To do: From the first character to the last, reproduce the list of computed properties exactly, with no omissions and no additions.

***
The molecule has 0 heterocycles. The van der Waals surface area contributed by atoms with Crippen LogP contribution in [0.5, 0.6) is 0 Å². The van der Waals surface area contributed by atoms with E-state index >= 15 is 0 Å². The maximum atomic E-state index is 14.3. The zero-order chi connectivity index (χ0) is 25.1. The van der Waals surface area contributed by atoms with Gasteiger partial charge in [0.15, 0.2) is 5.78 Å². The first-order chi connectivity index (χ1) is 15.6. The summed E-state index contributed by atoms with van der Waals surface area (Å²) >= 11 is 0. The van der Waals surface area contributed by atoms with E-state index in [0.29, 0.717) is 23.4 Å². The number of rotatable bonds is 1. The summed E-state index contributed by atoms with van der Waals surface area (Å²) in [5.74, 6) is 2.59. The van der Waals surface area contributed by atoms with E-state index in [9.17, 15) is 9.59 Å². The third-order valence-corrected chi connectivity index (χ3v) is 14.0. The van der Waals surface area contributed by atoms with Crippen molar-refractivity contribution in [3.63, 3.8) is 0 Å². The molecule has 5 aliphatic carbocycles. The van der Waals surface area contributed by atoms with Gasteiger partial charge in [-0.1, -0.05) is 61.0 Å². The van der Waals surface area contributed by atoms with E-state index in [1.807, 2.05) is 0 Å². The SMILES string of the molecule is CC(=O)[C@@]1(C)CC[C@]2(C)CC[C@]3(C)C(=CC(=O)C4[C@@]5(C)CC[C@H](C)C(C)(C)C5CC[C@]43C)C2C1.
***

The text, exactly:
The molecule has 0 heterocycles. The van der Waals surface area contributed by atoms with Crippen LogP contribution in [0.5, 0.6) is 0 Å². The van der Waals surface area contributed by atoms with E-state index >= 15 is 0 Å². The maximum atomic E-state index is 14.3. The zero-order chi connectivity index (χ0) is 25.1. The van der Waals surface area contributed by atoms with Gasteiger partial charge in [0.15, 0.2) is 5.78 Å². The first-order chi connectivity index (χ1) is 15.6. The summed E-state index contributed by atoms with van der Waals surface area (Å²) >= 11 is 0. The van der Waals surface area contributed by atoms with E-state index in [0.29, 0.717) is 23.4 Å². The number of rotatable bonds is 1. The summed E-state index contributed by atoms with van der Waals surface area (Å²) in [5.74, 6) is 2.59. The van der Waals surface area contributed by atoms with E-state index in [9.17, 15) is 9.59 Å². The third-order valence-corrected chi connectivity index (χ3v) is 14.0. The van der Waals surface area contributed by atoms with Crippen molar-refractivity contribution in [3.63, 3.8) is 0 Å². The molecule has 5 aliphatic carbocycles. The van der Waals surface area contributed by atoms with Gasteiger partial charge in [-0.1, -0.05) is 61.0 Å². The van der Waals surface area contributed by atoms with E-state index in [1.807, 2.05) is 0 Å². The SMILES string of the molecule is CC(=O)[C@@]1(C)CC[C@]2(C)CC[C@]3(C)C(=CC(=O)C4[C@@]5(C)CC[C@H](C)C(C)(C)C5CC[C@]43C)C2C1.